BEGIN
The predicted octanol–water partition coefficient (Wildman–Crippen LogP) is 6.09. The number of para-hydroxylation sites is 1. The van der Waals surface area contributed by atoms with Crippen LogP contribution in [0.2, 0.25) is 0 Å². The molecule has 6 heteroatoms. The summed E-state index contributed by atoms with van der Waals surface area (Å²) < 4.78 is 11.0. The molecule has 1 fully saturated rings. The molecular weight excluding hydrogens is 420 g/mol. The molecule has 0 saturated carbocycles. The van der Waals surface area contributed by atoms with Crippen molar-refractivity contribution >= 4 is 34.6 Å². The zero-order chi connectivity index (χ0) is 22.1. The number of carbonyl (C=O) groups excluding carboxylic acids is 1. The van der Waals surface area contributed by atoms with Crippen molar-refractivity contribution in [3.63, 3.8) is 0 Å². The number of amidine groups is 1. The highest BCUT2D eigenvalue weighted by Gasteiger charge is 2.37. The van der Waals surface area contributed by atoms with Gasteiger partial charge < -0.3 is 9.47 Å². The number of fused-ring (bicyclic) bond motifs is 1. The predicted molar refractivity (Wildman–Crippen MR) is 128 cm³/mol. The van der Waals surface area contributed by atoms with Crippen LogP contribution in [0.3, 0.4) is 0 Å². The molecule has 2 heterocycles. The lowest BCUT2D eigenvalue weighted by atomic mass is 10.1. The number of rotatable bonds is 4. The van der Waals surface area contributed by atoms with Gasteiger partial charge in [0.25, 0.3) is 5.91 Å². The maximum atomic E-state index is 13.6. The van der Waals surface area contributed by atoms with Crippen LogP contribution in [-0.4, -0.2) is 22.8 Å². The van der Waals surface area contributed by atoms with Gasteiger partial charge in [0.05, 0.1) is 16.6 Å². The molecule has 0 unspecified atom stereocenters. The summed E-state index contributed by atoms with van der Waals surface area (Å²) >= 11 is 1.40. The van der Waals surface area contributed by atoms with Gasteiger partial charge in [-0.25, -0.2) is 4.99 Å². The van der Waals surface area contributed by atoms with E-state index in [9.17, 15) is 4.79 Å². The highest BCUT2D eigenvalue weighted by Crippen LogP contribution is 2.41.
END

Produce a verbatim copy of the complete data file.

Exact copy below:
The predicted octanol–water partition coefficient (Wildman–Crippen LogP) is 6.09. The number of para-hydroxylation sites is 1. The van der Waals surface area contributed by atoms with Crippen LogP contribution in [0.2, 0.25) is 0 Å². The molecule has 6 heteroatoms. The summed E-state index contributed by atoms with van der Waals surface area (Å²) < 4.78 is 11.0. The molecule has 1 fully saturated rings. The molecular weight excluding hydrogens is 420 g/mol. The molecule has 0 saturated carbocycles. The van der Waals surface area contributed by atoms with Crippen molar-refractivity contribution >= 4 is 34.6 Å². The zero-order chi connectivity index (χ0) is 22.1. The number of carbonyl (C=O) groups excluding carboxylic acids is 1. The van der Waals surface area contributed by atoms with Crippen molar-refractivity contribution in [3.63, 3.8) is 0 Å². The number of amidine groups is 1. The highest BCUT2D eigenvalue weighted by Gasteiger charge is 2.37. The van der Waals surface area contributed by atoms with Gasteiger partial charge < -0.3 is 9.47 Å². The number of fused-ring (bicyclic) bond motifs is 1. The predicted molar refractivity (Wildman–Crippen MR) is 128 cm³/mol. The van der Waals surface area contributed by atoms with Crippen LogP contribution in [0.3, 0.4) is 0 Å². The molecule has 2 heterocycles. The lowest BCUT2D eigenvalue weighted by atomic mass is 10.1. The number of rotatable bonds is 4. The van der Waals surface area contributed by atoms with Gasteiger partial charge in [0.25, 0.3) is 5.91 Å². The maximum atomic E-state index is 13.6. The van der Waals surface area contributed by atoms with Crippen LogP contribution in [-0.4, -0.2) is 22.8 Å². The van der Waals surface area contributed by atoms with Gasteiger partial charge in [0.05, 0.1) is 16.6 Å². The molecule has 0 unspecified atom stereocenters. The summed E-state index contributed by atoms with van der Waals surface area (Å²) >= 11 is 1.40. The van der Waals surface area contributed by atoms with Gasteiger partial charge in [-0.25, -0.2) is 4.99 Å². The van der Waals surface area contributed by atoms with E-state index in [9.17, 15) is 4.79 Å². The highest BCUT2D eigenvalue weighted by Crippen LogP contribution is 2.41.